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JF1424: 5 Tips For Parting Ways With Your Property Management Company #FollowAlongFriday with Joe and Theo

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If you’ve been wondering why you would fire a property management company, we’ll answer that here. More importantly, you’ll know how to make it as smooth as a process as possible. Joe is telling us these tips from experience, which are definitely tips we can apply to our own investing businesses. If you enjoyed today’s episode remember to subscribe in iTunes and leave us a review!

 

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TRANSCRIPTION

Joe Fairless: Best Ever listeners, how are you doing? Welcome to the best real estate investing advice ever show. I’m Joe Fairless, and this is the world’s  longest-running daily real estate investing podcast. We only talk about the best advice ever, we don’t get into any of that fluffy stuff.

Today we’ve got Follow Along Friday with Theo Hicks, and we’re talking about how to approach firing your property management company, and specifically we’re talking about apartment communities management company… So we are not talking about a single-family home management company, although I’m sure some of these principles could be applied to a single-family home… But this is specific to apartment community.

We will talk about five things you should keep in mind whenever you’re transitioning, and then some soft skills that I recommend that you practice while you’re transitioning from one to another.

With that being said, we’ll go ahead and get right into it.

Theo Hicks: Before we get into the five things, let’s start off by discussing when we should be parting ways with our property management company… So what are the types of things that a property manager would do that would warrant you firing them. Maybe we can talk about how long they’d have to be doing those things; maybe one time and they’re gone, for each of the ways.

Joe Fairless: There are two things that a property management company could or should be fired for; well, three really, now that I say that… The third that I just thought of is any criminal or fraudulent activity, but we’ll leave that aside. Let’s assume they’re not criminals, although I’ve interviewed guests who have had criminals or people doing criminal activity as a property management company… But let’s put that aside.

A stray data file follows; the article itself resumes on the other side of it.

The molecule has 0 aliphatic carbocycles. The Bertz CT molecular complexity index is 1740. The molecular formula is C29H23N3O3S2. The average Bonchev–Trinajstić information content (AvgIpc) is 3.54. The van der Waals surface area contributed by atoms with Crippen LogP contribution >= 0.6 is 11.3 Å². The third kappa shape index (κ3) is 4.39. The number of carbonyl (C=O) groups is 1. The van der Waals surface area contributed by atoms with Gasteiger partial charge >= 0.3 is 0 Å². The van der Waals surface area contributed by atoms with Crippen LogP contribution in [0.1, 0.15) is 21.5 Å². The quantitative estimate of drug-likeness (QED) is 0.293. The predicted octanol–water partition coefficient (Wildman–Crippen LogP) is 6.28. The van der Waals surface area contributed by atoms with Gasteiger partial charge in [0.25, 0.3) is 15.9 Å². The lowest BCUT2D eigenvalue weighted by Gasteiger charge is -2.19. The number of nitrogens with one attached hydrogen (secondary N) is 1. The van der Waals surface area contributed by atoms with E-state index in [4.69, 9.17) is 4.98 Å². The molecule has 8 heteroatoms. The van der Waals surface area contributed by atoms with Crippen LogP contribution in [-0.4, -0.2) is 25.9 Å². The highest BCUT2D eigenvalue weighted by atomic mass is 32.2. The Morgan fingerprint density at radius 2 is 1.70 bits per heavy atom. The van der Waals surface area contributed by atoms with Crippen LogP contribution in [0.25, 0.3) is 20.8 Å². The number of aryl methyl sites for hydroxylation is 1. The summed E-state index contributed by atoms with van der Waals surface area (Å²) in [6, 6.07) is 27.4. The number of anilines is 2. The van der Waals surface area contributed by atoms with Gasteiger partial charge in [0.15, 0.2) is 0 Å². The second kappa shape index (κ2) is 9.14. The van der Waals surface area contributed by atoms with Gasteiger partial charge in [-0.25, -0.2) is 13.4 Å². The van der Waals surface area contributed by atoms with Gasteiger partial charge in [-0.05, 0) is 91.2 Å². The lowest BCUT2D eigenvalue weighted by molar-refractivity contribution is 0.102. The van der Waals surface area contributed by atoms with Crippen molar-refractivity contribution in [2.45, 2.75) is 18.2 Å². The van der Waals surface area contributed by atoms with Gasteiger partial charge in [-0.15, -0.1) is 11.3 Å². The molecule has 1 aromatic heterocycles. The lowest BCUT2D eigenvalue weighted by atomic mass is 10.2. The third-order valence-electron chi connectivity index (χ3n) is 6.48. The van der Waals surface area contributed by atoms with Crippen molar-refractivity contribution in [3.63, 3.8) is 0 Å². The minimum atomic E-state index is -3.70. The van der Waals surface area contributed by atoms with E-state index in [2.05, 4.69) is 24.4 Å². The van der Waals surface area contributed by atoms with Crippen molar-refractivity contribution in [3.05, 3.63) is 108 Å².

One is execution and two is communication. If they are not executing properly or they are not communicating with you along the way, then those are both fireable offences… Because even if they’re executing very well, if they’re not communicating with you or are responsive when you have your questions, then you’re not gonna know what’s going on with your investment, and you’re flying blind… And even if they are executing effectively, perhaps they won’t in the future and you won’t know about it because they’re not communicating with you. So those are the two categories for why I would fire a property management company.

My company has let go a property management company, so this isn’t conceptual; this is real stuff that we’ve gone through as a company, and these are some tips that we’ll get into for when you come across a time when you need to fire a company that’s managing your apartment building… These are some things that will help you make that transition as smooth as possible.

There will be rough patches… You’re removing one management company that is overseeing an apartment building or community, and is deeply integrated into the process of that, and you’re putting in a new one, so there’s gonna be some rough patches, but after listening to our conversation today, you’ll be able to make it a much smoother process than if you hadn’t.

Theo Hicks: Okay. So for the communication and the execution aspect, how long — because I could imagine you’d have your property management company and they would maybe not be doing exactly what you want them to do, but you’re in your mind thinking “Well, do I fire them or do I just wait a little bit longer to see if they get their act together?” So from your perspective, would you recommend giving them one warning and then after that it’s over, or would you recommend just the first time they make a mistake, finding someone else? How would you approach that?

Joe Fairless: I don’t have a direct answer. The reason why I don’t have a direct answer is because it depends on your length of relationship and your knowledge about them to begin with… Because perhaps they’ve performed on previous properties, and you have a seven-year relationship with them, and now for whatever reason they’re just not performing or not communicating with you properly on this property. In that scenario, I would give them a longer leash. What that longer leash is, I don’t exactly know.

Let’s talk about execution. If they’re not executing, so the expenses are higher, the property is not at the right occupancy, but the comps – and that’s the key, you wanna make sure it’s not the market… You wanna make sure it actually is the management company, because you need to be aware of what the market comps are doing… So is the occupancy similar to your property, or is your property performing below the market?